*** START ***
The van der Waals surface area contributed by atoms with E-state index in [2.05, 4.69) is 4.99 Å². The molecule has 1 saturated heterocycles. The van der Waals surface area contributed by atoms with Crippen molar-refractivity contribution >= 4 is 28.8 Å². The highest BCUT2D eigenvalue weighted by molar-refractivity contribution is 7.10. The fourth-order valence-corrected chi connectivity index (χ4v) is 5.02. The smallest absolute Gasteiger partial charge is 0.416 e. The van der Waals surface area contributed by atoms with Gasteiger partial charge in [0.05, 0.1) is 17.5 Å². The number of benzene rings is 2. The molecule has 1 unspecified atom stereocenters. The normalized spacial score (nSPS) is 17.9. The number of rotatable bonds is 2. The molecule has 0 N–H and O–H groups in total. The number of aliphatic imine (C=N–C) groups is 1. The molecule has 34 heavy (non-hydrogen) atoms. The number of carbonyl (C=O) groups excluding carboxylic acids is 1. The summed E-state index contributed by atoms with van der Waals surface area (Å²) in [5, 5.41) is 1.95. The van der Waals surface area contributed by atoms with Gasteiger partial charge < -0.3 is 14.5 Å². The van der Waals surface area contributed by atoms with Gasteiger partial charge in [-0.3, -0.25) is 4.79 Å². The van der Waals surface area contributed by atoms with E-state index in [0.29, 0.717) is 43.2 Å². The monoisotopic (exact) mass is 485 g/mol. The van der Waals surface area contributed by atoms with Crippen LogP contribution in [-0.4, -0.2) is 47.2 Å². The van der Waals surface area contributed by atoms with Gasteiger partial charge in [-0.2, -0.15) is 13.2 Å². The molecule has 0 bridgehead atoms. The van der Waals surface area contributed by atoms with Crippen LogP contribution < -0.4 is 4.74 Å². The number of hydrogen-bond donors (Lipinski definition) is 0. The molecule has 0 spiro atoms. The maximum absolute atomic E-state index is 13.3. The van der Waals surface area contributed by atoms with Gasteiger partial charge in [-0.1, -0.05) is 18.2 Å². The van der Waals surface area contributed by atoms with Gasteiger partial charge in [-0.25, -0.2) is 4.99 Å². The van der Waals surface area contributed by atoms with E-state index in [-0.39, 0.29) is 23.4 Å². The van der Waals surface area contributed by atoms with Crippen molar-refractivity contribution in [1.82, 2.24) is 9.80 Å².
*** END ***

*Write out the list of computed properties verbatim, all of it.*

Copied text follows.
The van der Waals surface area contributed by atoms with E-state index in [2.05, 4.69) is 4.99 Å². The molecule has 1 saturated heterocycles. The van der Waals surface area contributed by atoms with Crippen molar-refractivity contribution >= 4 is 28.8 Å². The highest BCUT2D eigenvalue weighted by molar-refractivity contribution is 7.10. The fourth-order valence-corrected chi connectivity index (χ4v) is 5.02. The smallest absolute Gasteiger partial charge is 0.416 e. The van der Waals surface area contributed by atoms with Gasteiger partial charge in [0.05, 0.1) is 17.5 Å². The number of benzene rings is 2. The molecule has 1 unspecified atom stereocenters. The normalized spacial score (nSPS) is 17.9. The number of rotatable bonds is 2. The molecule has 0 N–H and O–H groups in total. The number of aliphatic imine (C=N–C) groups is 1. The molecule has 34 heavy (non-hydrogen) atoms. The number of carbonyl (C=O) groups excluding carboxylic acids is 1. The summed E-state index contributed by atoms with van der Waals surface area (Å²) in [5, 5.41) is 1.95. The van der Waals surface area contributed by atoms with Gasteiger partial charge < -0.3 is 14.5 Å². The van der Waals surface area contributed by atoms with Gasteiger partial charge in [-0.3, -0.25) is 4.79 Å². The van der Waals surface area contributed by atoms with E-state index in [0.29, 0.717) is 43.2 Å². The monoisotopic (exact) mass is 485 g/mol. The van der Waals surface area contributed by atoms with Crippen LogP contribution in [-0.4, -0.2) is 47.2 Å². The van der Waals surface area contributed by atoms with Gasteiger partial charge in [-0.2, -0.15) is 13.2 Å². The molecule has 0 bridgehead atoms. The van der Waals surface area contributed by atoms with Crippen LogP contribution < -0.4 is 4.74 Å². The number of hydrogen-bond donors (Lipinski definition) is 0. The molecule has 0 spiro atoms. The maximum absolute atomic E-state index is 13.3. The van der Waals surface area contributed by atoms with Gasteiger partial charge in [-0.1, -0.05) is 18.2 Å². The van der Waals surface area contributed by atoms with Gasteiger partial charge in [-0.25, -0.2) is 4.99 Å². The van der Waals surface area contributed by atoms with E-state index in [-0.39, 0.29) is 23.4 Å². The van der Waals surface area contributed by atoms with Crippen molar-refractivity contribution in [1.82, 2.24) is 9.80 Å².